If your boss calls you into his office to tell you your pay is being cut by $500.00 per year you would not be happy. That is effectively what happens when interest rates go up and you are carrying debt with a variable interest rate feature. If the Federal Reserve were to raise interest rates by the end of this year, as the New York Times reported on August 30th, then the minimum payment required by many debt obligations could go up. This would reduce the money that you have for the other expenses of life so if you are carrying debt but managing to get by, you may need to make a change soon or face tougher financial choices.
Most consumers carry some amount of debt – whether it is a home mortgage, a credit card or a personal line of credit. Some of these loans enjoy a fixed rate of interest but many have variable interest rates. A fixed rate of interest is one that cannot be changed over the term of the loan. A variable interest rate can change based upon changes in a benchmark interest rate. If the benchmark rate goes up then the effective interest rate of the loan goes up. The New York Times article reported a projected interest rate increase of .25%. That may sound like a small number but it can have a big impact, especially when applied against large debt balances like home mortgages.
If you have a $250,000 mortgage with a variable interest rate, and that rate goes up by one quarter of one percentage point (0.25%) the monthly payment on your mortgage will go up by about $40.00 or nearly $500.00 per year. This is not small potatoes. Some people may have to cut down on their Venti Latte habit but for most people $40 a month has a real impact on their discretionary spending.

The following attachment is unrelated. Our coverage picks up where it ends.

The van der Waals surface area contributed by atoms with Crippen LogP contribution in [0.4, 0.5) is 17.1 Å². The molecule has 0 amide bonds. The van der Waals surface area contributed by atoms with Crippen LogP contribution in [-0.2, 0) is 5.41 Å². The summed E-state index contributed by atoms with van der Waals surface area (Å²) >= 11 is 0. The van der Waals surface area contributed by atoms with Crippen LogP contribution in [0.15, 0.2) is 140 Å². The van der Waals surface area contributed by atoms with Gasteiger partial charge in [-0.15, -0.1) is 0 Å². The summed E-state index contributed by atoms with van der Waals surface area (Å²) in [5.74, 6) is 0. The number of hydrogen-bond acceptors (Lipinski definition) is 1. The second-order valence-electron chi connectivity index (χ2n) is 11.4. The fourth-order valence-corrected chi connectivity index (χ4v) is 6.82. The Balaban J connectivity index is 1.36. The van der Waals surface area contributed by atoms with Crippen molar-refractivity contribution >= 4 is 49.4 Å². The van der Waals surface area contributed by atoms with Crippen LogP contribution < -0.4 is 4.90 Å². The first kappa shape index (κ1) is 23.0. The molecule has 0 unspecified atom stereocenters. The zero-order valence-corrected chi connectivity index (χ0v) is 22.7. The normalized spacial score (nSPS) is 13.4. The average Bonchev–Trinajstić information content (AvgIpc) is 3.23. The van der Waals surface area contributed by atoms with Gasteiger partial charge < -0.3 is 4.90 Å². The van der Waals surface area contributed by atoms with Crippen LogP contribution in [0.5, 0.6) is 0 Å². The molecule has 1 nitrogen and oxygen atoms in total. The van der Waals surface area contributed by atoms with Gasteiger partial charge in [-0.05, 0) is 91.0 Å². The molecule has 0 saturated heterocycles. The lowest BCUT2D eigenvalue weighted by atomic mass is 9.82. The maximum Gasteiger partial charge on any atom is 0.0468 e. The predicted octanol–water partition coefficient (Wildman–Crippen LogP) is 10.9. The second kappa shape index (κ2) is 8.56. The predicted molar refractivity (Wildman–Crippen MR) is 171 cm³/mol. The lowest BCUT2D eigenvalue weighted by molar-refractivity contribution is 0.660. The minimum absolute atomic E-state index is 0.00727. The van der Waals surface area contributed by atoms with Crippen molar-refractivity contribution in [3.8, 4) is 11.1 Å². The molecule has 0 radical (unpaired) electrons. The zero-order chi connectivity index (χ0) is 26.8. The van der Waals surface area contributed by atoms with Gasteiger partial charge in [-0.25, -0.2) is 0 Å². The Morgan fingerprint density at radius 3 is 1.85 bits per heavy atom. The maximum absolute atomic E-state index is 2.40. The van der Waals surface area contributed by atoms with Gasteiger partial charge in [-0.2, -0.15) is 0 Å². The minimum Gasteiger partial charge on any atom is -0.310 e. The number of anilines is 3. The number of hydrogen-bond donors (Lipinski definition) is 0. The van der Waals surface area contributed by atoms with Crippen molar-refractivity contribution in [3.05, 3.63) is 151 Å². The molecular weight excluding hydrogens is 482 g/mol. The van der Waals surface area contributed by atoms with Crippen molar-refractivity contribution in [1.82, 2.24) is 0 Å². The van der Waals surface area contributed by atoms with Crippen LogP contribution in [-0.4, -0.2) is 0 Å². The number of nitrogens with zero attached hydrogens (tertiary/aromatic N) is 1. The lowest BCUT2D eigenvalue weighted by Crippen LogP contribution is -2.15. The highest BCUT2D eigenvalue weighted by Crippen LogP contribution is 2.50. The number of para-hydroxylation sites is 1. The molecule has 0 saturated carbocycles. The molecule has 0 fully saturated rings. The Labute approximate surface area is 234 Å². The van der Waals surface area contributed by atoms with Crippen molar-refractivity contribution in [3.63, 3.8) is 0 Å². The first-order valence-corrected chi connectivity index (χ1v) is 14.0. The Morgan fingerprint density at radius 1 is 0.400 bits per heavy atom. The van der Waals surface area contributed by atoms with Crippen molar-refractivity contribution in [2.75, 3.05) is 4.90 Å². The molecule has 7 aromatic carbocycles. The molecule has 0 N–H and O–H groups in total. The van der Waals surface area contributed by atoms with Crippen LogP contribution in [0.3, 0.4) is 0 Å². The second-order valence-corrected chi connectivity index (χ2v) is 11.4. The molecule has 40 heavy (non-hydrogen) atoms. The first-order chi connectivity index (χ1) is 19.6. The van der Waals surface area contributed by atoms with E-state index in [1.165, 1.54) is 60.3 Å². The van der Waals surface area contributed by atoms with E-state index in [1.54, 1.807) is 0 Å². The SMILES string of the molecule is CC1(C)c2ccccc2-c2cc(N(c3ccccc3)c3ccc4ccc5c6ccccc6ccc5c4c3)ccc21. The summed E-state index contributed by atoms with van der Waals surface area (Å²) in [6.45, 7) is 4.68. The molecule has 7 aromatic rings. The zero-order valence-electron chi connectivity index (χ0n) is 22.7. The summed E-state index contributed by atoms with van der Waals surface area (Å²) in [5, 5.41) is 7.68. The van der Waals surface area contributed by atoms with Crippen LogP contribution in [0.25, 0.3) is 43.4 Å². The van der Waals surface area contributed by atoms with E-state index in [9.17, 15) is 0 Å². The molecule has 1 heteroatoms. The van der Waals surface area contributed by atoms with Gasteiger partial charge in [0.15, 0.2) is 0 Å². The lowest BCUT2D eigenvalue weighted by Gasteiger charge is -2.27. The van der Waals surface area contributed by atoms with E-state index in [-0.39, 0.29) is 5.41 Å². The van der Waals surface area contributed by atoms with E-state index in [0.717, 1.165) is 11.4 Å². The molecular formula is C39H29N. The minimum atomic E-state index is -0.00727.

How can you tell if your loan has a variable interest?
For a credit card it is relatively easy, your monthly statement will disclose whether the rate is “fixed” or “variable.” For a mortgage loan statement it may not be so easy. If you kept your loan closing papers, then pull out the large legal sized envelope and find the “Note.” The Note is the loan document which describes the total amount, duration, monthly payment and interest rate of your loan. That Note will describe the interest rate as being fixed or variable. If the rate is fixed then it will be pretty easy to read. If the rate is variable, then it can be a nightmare of legalese to slog through to determine what the exact impact will be. If you are really struggling to work through the language, email me a PDF of the Note and I will help you parse through it.
What should you do if interest rates go up?
The first step of course is to take a close look at all your debt obligations and learn which have a variable rate feature. Even if you cannot afford to take the next suggested steps you owe it to yourself to learn about the interest rates on your loans. If you can afford it, try to retire that variable rate debt as quickly as possible by accelerating payments. If you have two credit cards carrying balances, one of which has a fixed interest rate and one of which has a variable interest rate, just make the minimum payment on the fixed rate card and pay as much as you can on the variable rate card. If you cannot afford to accelerate the payments, you may be able to move the debt from a variable rate loan to a fixed rate loan. This could be done through a balance transfer or perhaps obtaining a new fixed rate consolidation loan. If your home mortgage has a variable interest rate then you may want to explore refinancing to lock that rate in. If none of those options are available to you, then you may need to make some lifestyle/budgeting choices now to prepare for the burden of higher credit payments in the future.
We cannot accurately predict the future for interest rates, but knowledge of the details of your individual financial situation can help you prepare for and thus minimize the negative impact of rising interest rates.